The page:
The corpus callosum (CC) is the main pathway responsible for interhemispheric communication in the brain. Neurons that project through the CC are located in upper and lower cortical layers (Yorke and Caviness, 1975; Porter and White, 1983). Niquille et al. (2009) have shown that CC neuronal populations exert an attractive influence on callosal axons, which is mediated by both GABAergic and glutamatergic calretinin (CR)-positive neurons. Sema3C was identified as a candidate cue for mediating this attractive activity based on its expression pattern; Sema3C mRNA is restricted to CR-positive glutamatergic neurons (Niquille et al., 2009). Sema3C loss of function and knockdown of Npn1 reveal that Sema3C-Npn1 signaling contributes to the chemoattractive effect of CR-positive glutamatergic neurons on callosal axons (Niquille et al., 2009).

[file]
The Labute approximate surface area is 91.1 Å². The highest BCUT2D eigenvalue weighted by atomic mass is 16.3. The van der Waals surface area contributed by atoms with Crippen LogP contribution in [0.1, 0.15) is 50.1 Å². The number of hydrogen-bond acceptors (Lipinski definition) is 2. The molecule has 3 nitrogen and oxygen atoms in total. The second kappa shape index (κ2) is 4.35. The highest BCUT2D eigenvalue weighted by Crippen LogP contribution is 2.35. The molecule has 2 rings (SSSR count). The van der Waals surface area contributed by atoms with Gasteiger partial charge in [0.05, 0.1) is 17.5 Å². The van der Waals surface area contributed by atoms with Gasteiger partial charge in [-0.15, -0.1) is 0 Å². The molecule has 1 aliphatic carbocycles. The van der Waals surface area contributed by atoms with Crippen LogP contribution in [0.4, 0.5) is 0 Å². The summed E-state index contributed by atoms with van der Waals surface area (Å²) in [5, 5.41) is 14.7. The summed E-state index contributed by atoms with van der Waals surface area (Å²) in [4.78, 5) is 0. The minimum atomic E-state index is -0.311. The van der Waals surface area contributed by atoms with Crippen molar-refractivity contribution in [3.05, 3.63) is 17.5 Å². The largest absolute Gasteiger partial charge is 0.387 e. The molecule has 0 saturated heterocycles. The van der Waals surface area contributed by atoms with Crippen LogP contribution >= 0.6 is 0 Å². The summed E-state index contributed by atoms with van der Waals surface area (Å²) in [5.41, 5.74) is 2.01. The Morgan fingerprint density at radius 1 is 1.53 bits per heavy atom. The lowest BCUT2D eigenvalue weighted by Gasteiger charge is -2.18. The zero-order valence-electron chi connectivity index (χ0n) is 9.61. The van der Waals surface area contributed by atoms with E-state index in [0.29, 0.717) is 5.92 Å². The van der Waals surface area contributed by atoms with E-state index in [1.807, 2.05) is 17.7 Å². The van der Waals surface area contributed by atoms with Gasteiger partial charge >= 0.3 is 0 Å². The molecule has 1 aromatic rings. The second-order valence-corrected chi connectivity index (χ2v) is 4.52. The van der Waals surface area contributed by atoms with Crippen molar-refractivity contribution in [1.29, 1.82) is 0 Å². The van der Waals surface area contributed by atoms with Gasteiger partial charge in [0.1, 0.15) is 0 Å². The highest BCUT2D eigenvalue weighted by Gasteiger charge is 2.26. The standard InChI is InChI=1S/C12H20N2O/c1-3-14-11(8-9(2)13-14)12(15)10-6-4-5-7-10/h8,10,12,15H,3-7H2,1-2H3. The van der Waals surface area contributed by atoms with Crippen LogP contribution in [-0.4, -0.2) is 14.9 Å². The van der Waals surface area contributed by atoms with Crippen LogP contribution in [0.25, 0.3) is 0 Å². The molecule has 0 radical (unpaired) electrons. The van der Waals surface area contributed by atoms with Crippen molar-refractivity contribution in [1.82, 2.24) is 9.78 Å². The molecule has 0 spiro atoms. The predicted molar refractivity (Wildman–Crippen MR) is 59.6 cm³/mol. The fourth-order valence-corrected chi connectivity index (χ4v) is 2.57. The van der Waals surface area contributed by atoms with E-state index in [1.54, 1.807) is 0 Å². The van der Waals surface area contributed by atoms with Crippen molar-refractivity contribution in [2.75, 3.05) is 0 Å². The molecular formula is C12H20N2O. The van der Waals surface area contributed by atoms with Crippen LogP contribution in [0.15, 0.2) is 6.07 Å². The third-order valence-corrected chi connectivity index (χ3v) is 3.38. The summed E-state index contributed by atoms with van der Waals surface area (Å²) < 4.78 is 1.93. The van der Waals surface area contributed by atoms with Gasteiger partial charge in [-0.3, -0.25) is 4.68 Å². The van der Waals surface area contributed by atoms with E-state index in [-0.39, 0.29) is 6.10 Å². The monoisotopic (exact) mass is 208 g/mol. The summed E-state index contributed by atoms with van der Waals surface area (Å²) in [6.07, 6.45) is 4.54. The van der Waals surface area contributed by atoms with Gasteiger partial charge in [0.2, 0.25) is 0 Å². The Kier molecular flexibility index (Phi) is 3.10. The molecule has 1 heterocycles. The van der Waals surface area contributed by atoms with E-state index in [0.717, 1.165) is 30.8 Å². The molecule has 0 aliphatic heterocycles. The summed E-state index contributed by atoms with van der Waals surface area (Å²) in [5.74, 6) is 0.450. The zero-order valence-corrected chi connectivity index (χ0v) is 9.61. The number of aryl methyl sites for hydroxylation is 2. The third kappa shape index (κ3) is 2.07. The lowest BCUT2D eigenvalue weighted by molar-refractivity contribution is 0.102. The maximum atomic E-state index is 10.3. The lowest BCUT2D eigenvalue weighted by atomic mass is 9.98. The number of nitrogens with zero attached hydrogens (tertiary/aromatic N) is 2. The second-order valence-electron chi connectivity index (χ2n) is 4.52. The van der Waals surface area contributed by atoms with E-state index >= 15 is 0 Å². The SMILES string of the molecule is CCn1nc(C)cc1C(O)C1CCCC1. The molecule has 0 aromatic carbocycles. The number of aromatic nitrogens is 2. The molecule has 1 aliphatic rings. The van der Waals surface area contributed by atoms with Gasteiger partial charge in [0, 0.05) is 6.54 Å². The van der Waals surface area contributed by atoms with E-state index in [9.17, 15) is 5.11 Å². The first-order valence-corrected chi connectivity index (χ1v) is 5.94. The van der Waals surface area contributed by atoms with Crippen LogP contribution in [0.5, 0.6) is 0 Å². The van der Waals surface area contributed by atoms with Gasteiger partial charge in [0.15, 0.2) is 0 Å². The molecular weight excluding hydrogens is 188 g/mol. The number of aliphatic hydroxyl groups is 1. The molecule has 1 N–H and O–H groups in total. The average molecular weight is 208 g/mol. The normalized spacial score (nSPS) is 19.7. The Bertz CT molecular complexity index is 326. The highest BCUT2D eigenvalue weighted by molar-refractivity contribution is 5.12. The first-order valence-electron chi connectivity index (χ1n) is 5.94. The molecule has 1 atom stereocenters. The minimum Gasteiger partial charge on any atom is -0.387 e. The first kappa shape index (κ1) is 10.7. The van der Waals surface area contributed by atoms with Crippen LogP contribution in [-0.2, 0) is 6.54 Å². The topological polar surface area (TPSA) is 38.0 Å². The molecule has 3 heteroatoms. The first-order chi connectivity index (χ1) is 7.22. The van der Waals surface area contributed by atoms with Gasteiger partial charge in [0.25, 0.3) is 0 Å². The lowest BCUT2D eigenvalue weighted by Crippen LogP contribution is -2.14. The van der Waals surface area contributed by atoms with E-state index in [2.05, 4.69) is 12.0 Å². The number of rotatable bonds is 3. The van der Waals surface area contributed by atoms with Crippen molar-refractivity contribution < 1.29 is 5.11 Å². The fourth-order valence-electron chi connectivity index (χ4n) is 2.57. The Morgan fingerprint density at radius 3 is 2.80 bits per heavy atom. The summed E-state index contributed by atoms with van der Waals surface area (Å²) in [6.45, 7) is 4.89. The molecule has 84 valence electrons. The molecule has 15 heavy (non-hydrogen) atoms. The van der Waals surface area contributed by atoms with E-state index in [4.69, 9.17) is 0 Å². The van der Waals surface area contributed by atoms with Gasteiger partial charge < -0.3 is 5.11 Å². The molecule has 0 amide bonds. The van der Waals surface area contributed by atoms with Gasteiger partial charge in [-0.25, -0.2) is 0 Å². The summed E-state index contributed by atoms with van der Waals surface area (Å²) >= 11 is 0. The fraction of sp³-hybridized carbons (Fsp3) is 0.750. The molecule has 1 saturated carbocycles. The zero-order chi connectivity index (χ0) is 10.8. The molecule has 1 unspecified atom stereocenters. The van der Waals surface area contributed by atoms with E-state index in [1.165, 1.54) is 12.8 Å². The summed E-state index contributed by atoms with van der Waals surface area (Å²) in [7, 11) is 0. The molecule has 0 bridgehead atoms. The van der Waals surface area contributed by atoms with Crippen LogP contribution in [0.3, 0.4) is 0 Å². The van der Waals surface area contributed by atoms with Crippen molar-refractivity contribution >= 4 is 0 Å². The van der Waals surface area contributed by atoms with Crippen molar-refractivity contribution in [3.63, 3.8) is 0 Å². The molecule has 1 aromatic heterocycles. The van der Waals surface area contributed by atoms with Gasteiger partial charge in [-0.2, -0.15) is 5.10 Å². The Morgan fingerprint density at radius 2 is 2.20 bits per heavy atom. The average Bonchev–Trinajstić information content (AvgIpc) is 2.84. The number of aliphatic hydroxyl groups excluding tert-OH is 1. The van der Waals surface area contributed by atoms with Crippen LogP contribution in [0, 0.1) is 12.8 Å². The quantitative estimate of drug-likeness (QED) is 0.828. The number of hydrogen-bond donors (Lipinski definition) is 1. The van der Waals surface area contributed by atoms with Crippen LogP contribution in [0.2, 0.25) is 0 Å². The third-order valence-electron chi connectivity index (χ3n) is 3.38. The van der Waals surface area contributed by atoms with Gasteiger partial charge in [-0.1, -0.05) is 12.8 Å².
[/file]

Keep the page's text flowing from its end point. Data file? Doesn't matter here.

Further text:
In the mouse olfactory system, each olfactory sensory neuron (OSNs) expresses only one of many possible functional odorant receptors (ORs; reviewed in Mombaerts, 2006; Mori and Sakano, 2011). OSN axons expressing the same OR converge on a specific target region, the glomerulus, within the olfactory bulb (OB; reviewed in Mombaerts, 2006; Mori and Sakano, 2011). Recently, two studies demonstrate that both Sema3A-Npn1 and Sema3F-Npn2 signaling are involved in specifying neural map topography in the OB (Imai et al., 2009; Takeuchi et al., 2010). Previous studies show that OR-specific cAMP signaling defines a gradient of Npn1 expression (Imai et al., 2006), but how Npn1 controls topographic map formation was still unclear. Imai et al. (2009) show, using loss- and gain-of-function experiments, that Npn1 expression levels determine glomerular positioning along the anterior-posterior axis of the OB. Interestingly, instead of axon-target interactions, Npn1 regulates the sorting of OSN axons within the olfactory nerve (Imai et al., 2009). In fact, axon-target interactions appear not to be required for generating anterior-posterior topography, since Gli3 mutant mice, in which the OB is completely absent, do not show obvious defects in topography along the A/P axis (Imai et al., 2009). OSN-specific knockout of Sema3A reveals that expression of Sema3A in OSNs is required for pre-target axon sorting in the nerve bundle (Imai et al., 2009). More recent work, also from Sakano’s laboratory, demonstrates that Sema3F-Npn2 signaling regulates the topographic patterning of OSNs along the dorsal-ventral axis of the OB (Takeuchi et al., 2010). In the OBs, Npn2 in the axon termini of OSNs forms a gradient in the OB with high levels ventrally and low levels dorsally (Takeuchi et al., 2010). Loss- and gain-of-function analyses reveal a cell-autonomous function for Npn2/PlexA3 in establishing the OSN projection along the dorsal-ventral (D-V) axis (Takeuchi et al., 2010). Interestingly, Sema3F transcript is not expressed in the OB but in the olfactory epithelium (OE; Takeuchi et al., 2010). Further, Sema3F was found to be secreted by early-arriving OSN axons and deposited at the anterodorsal OB to repel later-arriving Npn2-positive axons (Takeuchi et al., 2010). Therefore, sequential arrival of OSN axons, together with the graded and complementary expression of Npn2 and Sema3F by OSNs, are required for appropriate topographic projections along the D-V axis (Takeuchi et al., 2010). These two studies demonstrate novel mechanisms of how axonal sorting in the nerves prior to targeting is important and how distinct secreted semaphorins expressed on axons influence follower axons. This framework for complex topographic organization may be used in other regions of the mammalian nervous system.